1. Start with the Right Construction When Finishing or Refinishing Your Basement
- Avoid organic materials such as fiberglass, wood, wood products and paint. These materials are a buffet for mold. When exposed to water, they absorb it and swell, warp and distort…and then grow mold. Wood studs, fiberglass installation and drywall are the most common materials used in basements in America, and they are also the biggest sources of food for mold. (One sheet of ½ inch drywall can absorb as much as 8 lbs. — one gallon! — of water weight when exposed to water. Once water damage occurs, these materials will need to be replaced, causing the need to get your basement finished all over again.)
- Instead of wood framing, plywood and drywall, opt for inorganic materials such as steel studs or luxury vinyl flooring. These inorganic materials do not provide food for mold to grow. In addition, if they do get wet, they don’t swell or warp, making them more durable in your basement.
- Even moisture & mold-resistant drywall absorb shocking amounts of water. Mold grows on drywall.
- Using the right materials means your basement will be durable. Even if it gets wet, you won’t be paying to redo it.
One of the smartest things you can do to defend your home is to waterproof your basement before finishing it.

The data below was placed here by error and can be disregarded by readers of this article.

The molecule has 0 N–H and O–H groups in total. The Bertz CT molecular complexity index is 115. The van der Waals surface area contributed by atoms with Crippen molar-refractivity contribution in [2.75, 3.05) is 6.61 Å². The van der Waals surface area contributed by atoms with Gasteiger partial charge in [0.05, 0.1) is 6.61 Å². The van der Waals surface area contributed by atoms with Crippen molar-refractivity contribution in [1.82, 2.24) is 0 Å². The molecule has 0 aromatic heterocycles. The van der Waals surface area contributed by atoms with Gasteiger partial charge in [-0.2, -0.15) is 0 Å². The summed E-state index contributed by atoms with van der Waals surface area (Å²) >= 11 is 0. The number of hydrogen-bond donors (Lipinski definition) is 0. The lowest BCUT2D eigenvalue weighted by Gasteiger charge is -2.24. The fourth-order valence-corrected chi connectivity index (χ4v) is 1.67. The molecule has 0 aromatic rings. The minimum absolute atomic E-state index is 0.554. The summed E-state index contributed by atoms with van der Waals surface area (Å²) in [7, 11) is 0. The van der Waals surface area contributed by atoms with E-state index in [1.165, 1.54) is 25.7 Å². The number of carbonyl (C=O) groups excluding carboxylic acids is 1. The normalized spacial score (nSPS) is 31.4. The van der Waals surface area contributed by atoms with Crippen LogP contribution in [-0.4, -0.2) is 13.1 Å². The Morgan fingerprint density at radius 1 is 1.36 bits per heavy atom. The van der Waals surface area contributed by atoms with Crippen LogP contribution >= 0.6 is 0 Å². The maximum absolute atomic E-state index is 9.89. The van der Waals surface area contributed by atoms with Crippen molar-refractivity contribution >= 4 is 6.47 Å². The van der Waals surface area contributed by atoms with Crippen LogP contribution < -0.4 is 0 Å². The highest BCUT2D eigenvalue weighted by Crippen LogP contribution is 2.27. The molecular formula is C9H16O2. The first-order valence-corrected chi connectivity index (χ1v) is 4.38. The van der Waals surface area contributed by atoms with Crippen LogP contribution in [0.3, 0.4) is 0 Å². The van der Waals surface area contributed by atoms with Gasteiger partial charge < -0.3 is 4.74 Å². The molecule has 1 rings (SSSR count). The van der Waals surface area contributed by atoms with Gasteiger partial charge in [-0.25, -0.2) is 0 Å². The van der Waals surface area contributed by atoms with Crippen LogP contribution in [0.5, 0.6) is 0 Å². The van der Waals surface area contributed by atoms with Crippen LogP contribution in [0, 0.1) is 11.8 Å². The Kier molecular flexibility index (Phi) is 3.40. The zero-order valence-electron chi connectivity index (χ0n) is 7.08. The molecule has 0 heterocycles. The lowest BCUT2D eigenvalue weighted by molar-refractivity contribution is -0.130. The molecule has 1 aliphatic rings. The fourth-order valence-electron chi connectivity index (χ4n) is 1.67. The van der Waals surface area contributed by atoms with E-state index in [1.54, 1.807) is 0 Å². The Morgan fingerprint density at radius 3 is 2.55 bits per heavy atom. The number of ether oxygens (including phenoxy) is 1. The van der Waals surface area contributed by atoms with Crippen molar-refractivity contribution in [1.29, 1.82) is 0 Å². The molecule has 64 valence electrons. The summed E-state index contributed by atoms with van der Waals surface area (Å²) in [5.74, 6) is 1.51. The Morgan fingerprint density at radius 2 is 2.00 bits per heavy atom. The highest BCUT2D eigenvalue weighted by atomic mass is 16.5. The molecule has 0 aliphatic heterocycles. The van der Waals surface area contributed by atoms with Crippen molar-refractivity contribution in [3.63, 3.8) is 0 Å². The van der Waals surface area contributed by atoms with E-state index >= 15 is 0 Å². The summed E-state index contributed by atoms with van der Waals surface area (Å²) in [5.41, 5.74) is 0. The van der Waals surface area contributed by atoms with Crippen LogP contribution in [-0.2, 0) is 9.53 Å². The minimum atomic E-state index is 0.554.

Although there are many techniques, one of the most effective is to combine an interior foundation drain with an impermeable membrane along the exterior walls.
These systems prevent ground water or rain water from entering your basement through the foundation.
3. Check the Exteriors
Check to make sure your gutters and downspouts are clean, and always try to keep them that way.
Ideally, you want the land sloped away from your house. Check the slope grading near the foundation of your house and make yard grading changes if necessary.
Make sure window wells are properly installed and can drain.
4. Keep Your Basement Dry
Once your basement is complete, maintaining a dry atmosphere is the most important thing you can do to protect yourself against mold.
Installing a SaniDry™ dehumidifier from Bluestem Total Basement Finishing can help you eliminate moisture while also cleaning the air in your basement.
By using the right materials to finish your basement, waterproofing before finishing, checking your exteriors and maintaining a dry atmosphere, you can create a safe and clean environment for you and your family and keep your basement feeling fresh and new for years to come.
Basement remodels can also contribute greatly to the resale value of your home. (Read more about The ROI of a Basement Remodel here).
For more information, or to have a conversation about creating a better basement for you and your family, contact us by phone or email and we’d be happy to discuss your home and see how we may be able to help you.
For more information about mold allergies and the effects of mold, visit these websites:
- Asthma and Allergy Foundation of America
- Mold Sensitivity vs. Mold Allergy: What You Need to Know
- Mold growing in flooded basements or other damp spots can cause allergic reactions